Native Land Court, 1865
The Native Land Court was established by the Native Lands Acts of 1862 and 1865 to investigate titles to Māori land. As the Māori Land Court, it is still in operation in the 2000s, and its functions and jurisdiction are set out in the Te Ture Whenua Maori/Maori Land Act 1993.
The 1862 act provided for the governor to set up a court or courts, consisting of a panel of Māori jurors or assessors presided over by the local resident magistrate. This first act only operated in a few places, mainly Northland, because of the turmoil elsewhere caused by the New Zealand wars. It was replaced by the much more comprehensive 1865 act, drafted by Francis Dart Fenton, the first chief judge of the court. This established a formal court of record, with salaried specialist judges who would be assisted by Māori assessors.
The Native Lands Acts also abolished the doctrine of Crown pre-emption, which had governed the system of Māori land alienation up till then. The preamble to the Native Lands Act 1862 stated explicitly:
AND WHEREAS … Her Majesty may be pleased to waive in favour of the Natives so much of the said Treaty of Waitangi as reserves to Her Majesty the right of pre-emption of their lands.
Māori were now free to sell land to private buyers on the open market, provided that the land had first been investigated by the Native Land Court.
The legislation also set up a process by which Māori could convert their land from customary or ‘native’ title to Crown-granted or freehold title, making Māori land legally analogous to ordinary private land owned by Europeans. The process involved three separate steps:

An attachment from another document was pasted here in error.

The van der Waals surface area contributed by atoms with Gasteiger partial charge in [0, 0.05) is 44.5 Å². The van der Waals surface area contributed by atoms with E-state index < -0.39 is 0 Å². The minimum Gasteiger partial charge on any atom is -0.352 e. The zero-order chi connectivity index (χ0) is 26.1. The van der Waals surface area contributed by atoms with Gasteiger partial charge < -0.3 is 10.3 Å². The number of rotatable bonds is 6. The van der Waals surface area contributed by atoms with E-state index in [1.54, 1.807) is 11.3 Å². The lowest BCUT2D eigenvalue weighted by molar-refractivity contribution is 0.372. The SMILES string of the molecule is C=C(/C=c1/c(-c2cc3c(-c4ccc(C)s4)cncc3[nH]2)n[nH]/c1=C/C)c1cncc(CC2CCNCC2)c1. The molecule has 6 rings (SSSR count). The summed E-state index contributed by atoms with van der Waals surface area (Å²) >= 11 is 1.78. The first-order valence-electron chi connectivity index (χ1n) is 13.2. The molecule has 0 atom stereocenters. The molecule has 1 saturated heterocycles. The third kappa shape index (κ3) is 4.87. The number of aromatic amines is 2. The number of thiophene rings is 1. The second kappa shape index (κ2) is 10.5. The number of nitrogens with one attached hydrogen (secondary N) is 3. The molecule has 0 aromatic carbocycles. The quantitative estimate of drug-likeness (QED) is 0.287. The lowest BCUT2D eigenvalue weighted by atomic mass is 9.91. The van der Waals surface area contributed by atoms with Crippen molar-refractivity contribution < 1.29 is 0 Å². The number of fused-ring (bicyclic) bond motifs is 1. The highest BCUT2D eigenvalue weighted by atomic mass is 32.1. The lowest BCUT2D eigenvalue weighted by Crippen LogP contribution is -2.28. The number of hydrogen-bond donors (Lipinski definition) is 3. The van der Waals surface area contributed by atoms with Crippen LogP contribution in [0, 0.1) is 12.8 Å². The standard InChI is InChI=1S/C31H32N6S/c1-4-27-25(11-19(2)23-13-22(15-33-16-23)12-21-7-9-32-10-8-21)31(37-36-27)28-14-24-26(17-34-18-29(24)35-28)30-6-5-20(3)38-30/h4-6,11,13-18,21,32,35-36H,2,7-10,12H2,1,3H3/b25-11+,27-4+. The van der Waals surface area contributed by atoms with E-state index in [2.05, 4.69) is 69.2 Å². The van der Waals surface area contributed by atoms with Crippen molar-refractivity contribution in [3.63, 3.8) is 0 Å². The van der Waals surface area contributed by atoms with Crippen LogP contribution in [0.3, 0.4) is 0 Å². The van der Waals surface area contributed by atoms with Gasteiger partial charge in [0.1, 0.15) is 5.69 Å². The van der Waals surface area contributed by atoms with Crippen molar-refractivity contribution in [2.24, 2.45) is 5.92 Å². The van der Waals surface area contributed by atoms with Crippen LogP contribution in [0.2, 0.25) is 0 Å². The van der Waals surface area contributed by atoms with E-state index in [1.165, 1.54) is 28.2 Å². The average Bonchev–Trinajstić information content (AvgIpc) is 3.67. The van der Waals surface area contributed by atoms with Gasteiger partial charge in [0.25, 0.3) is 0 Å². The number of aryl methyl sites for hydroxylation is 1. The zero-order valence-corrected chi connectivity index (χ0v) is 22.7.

- First, the Native Land Court would conduct an ‘investigation of title’ to a particular block of land and determine its owners. This could often be a very lengthy and contested process.
- Once it had made its decision, the Court would issue a certificate of title to the owners.
- The owners then produced their certificate of title to the governor, who would issue a Crown grant for the land. The owners now had a freehold title. They could sell the block, lease it, try to raise money on it, or simply farm it and live there themselves.
End of customary title
The court began investigating titles to Māori land at a rapid rate. In 1872 Chief Judge Fenton reported that between November 1865 and June 1872 the court had issued titles to 5,013,839 acres (more than 2 million hectares), most in the provinces of Auckland, Wellington, and Hawke’s Bay.
It was not compulsory for Māori to bring their land before the Native Land Court – they were theoretically free to leave their lands in customary title if they wanted to. In practice, however, virtually all land still in Māori ownership in 1865 was brought before the court and converted to freehold title. Very little land remained held purely on customary title.